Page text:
You don’t have to live in Brussels for road safety, and certainly not since the rise of electric shared mobility. As many as 64% of Brussels residents blame the rising number of road accidents on this trend.
More than half (54%) of the capital’s residents also think shared e-mobility, such as rental e-scooters, should be abolished in Brussels. This is according to a survey conducted by Dutch data agency Cyclomedia.
Better separation of roads and cycle lanes
Cyclomedia, a specialist in digital mapping of countries where it sells the data to companies and governments, annually releases the Urban Road Safety Index, a survey of road safety in 25 European countries. For this year’s survey, it contacted 7 515 respondents from 25 metropolitan cities, or an average of 300 inhabitants per city.
Brussels – the city has a population of about 194 000 – does not come out of the survey rosy. For instance, six in ten (60%) Brussels residents advise against living there regarding road safety.
According to 47% of respondents, the city is also not taking sufficient measures to improve road safety in the short and long term. For example, more than half (55%) of Brussels residents feel unsafe on cycle lanes, and 54% call for better separation of roads and cycle lanes.
Improve safety for cyclists
But there are still other obstacles because it is not only the rise in shared e-mobility that contributes to feeling unsafe. 60% also think that road quality contributes to dangerous traffic situations. Almost half (46%) regularly make detours to avoid dangerous traffic situations. And four in ten (41) feel unsafe in traffic due to the lack of streetlights.
According to respondents, improving the road infrastructure design is especially important. Besides better traffic separation, 42% demand better cycle lanes and 33% better road markings (signaling and dividing lines).
Moreover, one in five (21%) do not believe in a total ban on alcohol to improve road safety, even though alcohol is involved in 50% of fatal accidents. And 34% would use bicycles less often if helmets were compulsory from 18 years of age.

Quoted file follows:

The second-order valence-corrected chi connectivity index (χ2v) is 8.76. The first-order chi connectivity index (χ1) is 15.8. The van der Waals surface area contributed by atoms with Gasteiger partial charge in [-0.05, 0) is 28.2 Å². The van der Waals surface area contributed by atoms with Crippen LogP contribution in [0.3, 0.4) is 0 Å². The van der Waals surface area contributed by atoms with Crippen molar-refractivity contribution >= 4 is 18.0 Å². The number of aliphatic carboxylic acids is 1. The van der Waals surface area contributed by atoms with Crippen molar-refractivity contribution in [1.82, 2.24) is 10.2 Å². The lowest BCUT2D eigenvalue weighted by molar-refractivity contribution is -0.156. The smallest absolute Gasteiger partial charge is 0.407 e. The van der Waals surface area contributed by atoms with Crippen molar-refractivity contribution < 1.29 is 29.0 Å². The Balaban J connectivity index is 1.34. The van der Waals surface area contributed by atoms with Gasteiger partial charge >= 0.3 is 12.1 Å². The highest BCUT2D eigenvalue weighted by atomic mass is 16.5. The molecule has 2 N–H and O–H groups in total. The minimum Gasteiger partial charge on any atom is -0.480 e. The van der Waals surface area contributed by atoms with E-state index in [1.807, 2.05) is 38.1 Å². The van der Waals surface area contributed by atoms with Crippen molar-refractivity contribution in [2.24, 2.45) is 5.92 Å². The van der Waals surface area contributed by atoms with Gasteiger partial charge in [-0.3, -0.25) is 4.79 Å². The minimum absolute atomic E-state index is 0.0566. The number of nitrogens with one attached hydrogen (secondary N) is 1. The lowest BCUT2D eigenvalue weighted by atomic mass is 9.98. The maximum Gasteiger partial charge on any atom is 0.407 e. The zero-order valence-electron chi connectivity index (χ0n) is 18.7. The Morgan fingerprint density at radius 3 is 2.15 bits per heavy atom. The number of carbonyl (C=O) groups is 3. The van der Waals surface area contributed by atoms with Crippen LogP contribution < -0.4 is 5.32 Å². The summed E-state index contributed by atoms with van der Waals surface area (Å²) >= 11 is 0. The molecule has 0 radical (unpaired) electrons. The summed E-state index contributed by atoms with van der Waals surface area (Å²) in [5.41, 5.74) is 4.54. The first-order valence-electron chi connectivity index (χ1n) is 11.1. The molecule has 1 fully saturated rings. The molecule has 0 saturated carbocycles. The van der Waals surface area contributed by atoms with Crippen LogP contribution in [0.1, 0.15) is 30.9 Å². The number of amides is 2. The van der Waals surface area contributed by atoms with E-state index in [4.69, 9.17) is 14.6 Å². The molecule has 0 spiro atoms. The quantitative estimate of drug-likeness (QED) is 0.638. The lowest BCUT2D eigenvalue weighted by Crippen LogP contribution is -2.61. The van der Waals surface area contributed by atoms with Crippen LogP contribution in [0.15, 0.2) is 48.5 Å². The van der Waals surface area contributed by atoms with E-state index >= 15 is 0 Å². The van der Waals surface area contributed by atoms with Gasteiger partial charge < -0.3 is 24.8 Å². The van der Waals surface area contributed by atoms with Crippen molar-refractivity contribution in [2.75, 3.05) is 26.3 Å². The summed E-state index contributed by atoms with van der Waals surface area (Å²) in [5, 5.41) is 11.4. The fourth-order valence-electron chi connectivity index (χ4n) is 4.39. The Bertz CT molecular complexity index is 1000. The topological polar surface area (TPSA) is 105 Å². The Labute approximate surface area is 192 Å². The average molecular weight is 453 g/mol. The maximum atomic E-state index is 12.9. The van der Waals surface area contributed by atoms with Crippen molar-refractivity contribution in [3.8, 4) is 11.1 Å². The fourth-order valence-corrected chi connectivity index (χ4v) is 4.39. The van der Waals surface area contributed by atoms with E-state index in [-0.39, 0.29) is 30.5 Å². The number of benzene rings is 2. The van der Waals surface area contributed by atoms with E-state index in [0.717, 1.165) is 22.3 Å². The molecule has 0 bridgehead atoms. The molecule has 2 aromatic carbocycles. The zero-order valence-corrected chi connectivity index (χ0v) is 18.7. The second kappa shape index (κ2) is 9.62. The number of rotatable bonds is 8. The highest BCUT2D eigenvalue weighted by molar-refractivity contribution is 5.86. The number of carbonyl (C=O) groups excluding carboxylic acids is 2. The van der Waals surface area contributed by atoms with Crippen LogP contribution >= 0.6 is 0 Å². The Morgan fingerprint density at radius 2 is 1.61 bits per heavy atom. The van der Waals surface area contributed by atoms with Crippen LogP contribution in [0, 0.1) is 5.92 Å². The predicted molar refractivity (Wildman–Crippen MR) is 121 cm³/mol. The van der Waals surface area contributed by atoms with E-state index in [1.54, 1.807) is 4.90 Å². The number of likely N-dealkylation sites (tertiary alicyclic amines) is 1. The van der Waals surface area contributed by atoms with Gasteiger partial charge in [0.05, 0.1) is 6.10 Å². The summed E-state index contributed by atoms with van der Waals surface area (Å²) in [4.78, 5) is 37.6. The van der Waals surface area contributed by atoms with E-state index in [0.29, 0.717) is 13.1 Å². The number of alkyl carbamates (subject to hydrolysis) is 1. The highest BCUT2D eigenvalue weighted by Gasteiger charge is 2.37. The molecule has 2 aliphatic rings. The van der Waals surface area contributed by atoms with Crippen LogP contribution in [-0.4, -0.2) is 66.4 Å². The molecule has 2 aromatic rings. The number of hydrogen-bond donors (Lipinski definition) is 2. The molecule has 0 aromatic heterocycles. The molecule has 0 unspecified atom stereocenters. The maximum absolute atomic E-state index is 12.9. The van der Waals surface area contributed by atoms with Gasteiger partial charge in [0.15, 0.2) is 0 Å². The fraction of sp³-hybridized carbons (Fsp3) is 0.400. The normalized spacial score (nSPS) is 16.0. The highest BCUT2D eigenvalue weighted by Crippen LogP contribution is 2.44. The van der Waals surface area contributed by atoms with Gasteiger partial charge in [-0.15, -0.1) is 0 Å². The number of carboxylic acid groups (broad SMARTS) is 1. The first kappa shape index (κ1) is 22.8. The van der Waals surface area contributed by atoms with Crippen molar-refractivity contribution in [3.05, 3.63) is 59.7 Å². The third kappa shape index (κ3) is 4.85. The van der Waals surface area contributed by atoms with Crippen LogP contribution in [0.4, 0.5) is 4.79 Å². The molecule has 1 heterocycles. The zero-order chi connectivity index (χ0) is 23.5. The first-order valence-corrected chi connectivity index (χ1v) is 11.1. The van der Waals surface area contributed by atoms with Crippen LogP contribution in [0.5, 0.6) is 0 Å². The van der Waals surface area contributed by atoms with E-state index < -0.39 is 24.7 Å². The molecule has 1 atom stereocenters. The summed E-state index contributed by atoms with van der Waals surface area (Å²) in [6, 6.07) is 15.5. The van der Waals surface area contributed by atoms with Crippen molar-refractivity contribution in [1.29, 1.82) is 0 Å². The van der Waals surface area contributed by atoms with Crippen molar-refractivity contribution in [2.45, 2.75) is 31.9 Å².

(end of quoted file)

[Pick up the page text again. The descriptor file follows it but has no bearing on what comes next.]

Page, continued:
In 2022, there were 4 172 road accidents in Brussels. That is an increase of about 6% compared to 2019. The number of fatalities has also risen. In 2019, there were 20; in 2022, the number rose to 24.
In Brussels, which is currently pulling out all the stops to catch up with its historical backlog of cycling infrastructure, bicycle use increased by 12,7% over the past three years. A new major study on travel in Brussels also shows that 9% of journeys are made by bike.
In the middle of the European bunch
Then again, compared to other European metropolises, Brussels is not doing too badly. Entirely predictably, the Scandinavian cities each time scored well in terms of feeling safe in traffic, with leading positions for Oslo (87%), Helsinki (85%), Copenhagen (81%), and Stockholm (77%). But Tallinn (87%), Warsaw (86%), Vienna (77%) and Madrid (75%) also score well.
In contrast, residents of Istanbul (27%), Rome (42%), Milan (45%), Prague (56%), and Amsterdam (59%) feel the least safe on the road. However, Antwerp does just a little less well than Brussels (69%), with 66% feeling safe. Namur, the other Belgian town on the list, has 72% of respondents who feel secure in traffic.
In 2021, according to EU figures, 22 000 people were killed in traffic in the EU. The aim is for zero fatalities on roadways by 2050. According to research by the European Commission, the mortality rate in EU countries has dropped by 17%, from 54 to 46 deaths per million inhabitants over the past decade.